Check out any of the videos on YouTube about replacing an RV toilet and you'll get a look at how that closet flange works/looks so you have an idea before you tackle the project.


Sunday 12th of May 2024

Toilet considerations aside, it was nice to see the link to your new RV. It looks like a nice rig. Hopefully you two will enjoy it as much as your diesel pusher you had for many years. I’m looking forward to hear more about how The transition from a class A to a towable. Good luck. Gary


Sunday 12th of May 2024

Thanks, Gary. We've been out on the road in our new trailer for a little less than a week and we're already loving it! We're thinking of all of the great new articles & videos we want to make about our experience, so stay tuned!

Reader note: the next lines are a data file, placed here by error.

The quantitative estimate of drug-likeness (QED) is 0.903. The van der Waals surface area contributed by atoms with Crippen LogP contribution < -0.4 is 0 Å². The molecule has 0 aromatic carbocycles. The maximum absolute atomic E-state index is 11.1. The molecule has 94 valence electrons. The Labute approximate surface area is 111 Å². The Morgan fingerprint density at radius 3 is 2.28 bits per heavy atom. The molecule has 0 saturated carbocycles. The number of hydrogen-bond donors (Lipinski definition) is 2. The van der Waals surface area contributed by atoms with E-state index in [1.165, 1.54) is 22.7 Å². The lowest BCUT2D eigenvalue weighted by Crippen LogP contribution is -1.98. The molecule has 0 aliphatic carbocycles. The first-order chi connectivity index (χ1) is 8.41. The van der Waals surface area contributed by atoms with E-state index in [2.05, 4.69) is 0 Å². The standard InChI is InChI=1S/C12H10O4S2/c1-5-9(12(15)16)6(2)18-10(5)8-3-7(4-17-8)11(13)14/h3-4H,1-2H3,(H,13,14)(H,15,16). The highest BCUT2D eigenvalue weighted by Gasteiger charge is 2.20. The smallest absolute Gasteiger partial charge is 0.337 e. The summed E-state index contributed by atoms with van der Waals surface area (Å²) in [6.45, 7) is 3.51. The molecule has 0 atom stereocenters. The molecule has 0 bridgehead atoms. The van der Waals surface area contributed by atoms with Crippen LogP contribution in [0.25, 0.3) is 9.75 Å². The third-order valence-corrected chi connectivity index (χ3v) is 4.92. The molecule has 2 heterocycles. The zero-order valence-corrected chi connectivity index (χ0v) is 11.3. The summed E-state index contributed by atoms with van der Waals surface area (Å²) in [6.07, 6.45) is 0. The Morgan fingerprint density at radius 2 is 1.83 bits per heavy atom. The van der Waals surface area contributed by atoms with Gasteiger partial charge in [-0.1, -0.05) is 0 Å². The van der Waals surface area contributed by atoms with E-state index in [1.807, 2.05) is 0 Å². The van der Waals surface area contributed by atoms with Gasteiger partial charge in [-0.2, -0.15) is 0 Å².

Sunday 12th of May 2024

Thanks for this post! I have had 2 RV's over 25 years, both with plastic toilets. The first one was fine. When I got a new RV, my biggest complaint was one you didn't mention.... it creaks when you sit on it. I've had other campers tell me the same about theirs. Sounds like a small thing, but at night when I get up to go and am trying to be really quiet to not wake my companions, I hate sitting on a creaky toilet!


Sunday 12th of May 2024

We had two Dometic 300’s in one year replaced under warranty. There was some serious fault with them. Finally we paid the upcharge and installed a Dometic 320 (porcelain). What a difference. Dometic wouldn’t own up to the problems with the 300.